Land again on religious freedom panel
WASHINGTON (BP)--Southern Baptist church-state specialist Richard Land has been chosen for a fifth term on the U.S. Commission on International Religious Freedom.
Senate Minority Leader Mitch McConnell of Kentucky reappointed Land, the president of the Ethics & Religious Liberty Commission, to his latest term on the nine-member panel.
Since 2001, Land has served on the commission every year except one. President Bush appointed Land that year to a two-year term, followed by a one-year term. Land was off the commission for less than a year before being renamed to USCIRF for two years in 2005 by then-Senate Majority Leader Bill Frist of Tennessee. McConnell appointed Land to a fourth term in 2007.
"I am honored and humbled that Minority Leader McConnell would appoint me to another term of service on the Untied States Commission on International Religious Freedom," Land said. "What the commission does is terribly important and makes a real difference for freedom of conscience and religious belief around the world for people of all religions."
USCIRF also announced Aug. 11 the reappointment of three other members and the selection of one new commissioner. Reappointed were Don Argue, Elizabeth Prodromou and Nina Shea. Ted Van Der Meid was named to his first term.
"In recent years, Dr. Prodromou, Dr. Land, Dr. Argue and Ms. Shea have each been extraordinarily valuable members of USCIRF, bringing years of research and insight to bear on the problem of international religious freedom," USCIRF Chairman Leonard Leo said in a written release. "And we welcome Mr. Van Der Meid, whose extensive Capitol Hill background and experience as counselor and advisor to key members of Congress [will help him] deal with this important aspect of U.S. policy and national security concerns."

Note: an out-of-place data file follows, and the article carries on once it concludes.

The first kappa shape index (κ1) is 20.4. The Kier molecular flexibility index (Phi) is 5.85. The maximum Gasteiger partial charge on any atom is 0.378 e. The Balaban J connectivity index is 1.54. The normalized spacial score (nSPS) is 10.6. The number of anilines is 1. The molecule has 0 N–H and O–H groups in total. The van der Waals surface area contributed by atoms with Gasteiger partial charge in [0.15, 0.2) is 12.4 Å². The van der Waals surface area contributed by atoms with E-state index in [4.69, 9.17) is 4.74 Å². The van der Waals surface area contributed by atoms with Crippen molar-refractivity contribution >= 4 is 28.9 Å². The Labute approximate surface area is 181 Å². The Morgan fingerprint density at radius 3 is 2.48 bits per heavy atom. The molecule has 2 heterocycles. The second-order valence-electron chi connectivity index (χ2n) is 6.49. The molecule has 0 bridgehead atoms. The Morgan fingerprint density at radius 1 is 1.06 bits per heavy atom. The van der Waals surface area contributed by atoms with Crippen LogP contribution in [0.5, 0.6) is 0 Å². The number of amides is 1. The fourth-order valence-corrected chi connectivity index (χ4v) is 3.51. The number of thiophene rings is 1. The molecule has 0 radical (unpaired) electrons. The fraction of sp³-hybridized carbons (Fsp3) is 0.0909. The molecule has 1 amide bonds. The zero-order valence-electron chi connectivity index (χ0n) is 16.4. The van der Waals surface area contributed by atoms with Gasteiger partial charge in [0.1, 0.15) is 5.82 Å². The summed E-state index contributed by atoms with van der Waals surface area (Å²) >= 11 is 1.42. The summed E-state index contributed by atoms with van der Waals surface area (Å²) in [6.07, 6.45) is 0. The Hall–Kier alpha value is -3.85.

Senate Majority Leader Harry Reid reappointed Argue, chancellor of Northwest University in Kirkland, Wash., and a commissioner since 2007.
Speaker of the House Nancy Pelosi renamed Prodromou, assistant professor of international relations at Boston University and a USCIRF member since 2004.
House Minority Leader John Boehner reappointed Shea, director of Hudson Institute's Center for Religious Freedom and a commissioner since USCIRF began in 1999.
Boehner also appointed Van Der Meid, a lawyer and former counsel to Speaker of the House Dennis Hastert.
USCIRF, which is a nonpartisan panel appointed by the president and members of Congress, researches the status of religious liberty in other countries and provides reports and recommendations to the White House, State Department and legislators. The president selects three members of the commission, while congressional leaders name the other six. The State Department's ambassador-at-large for international religious freedom serves as a non-voting member of the panel.
Compiled by Tom Strode, Washington bureau chief for Baptist Press.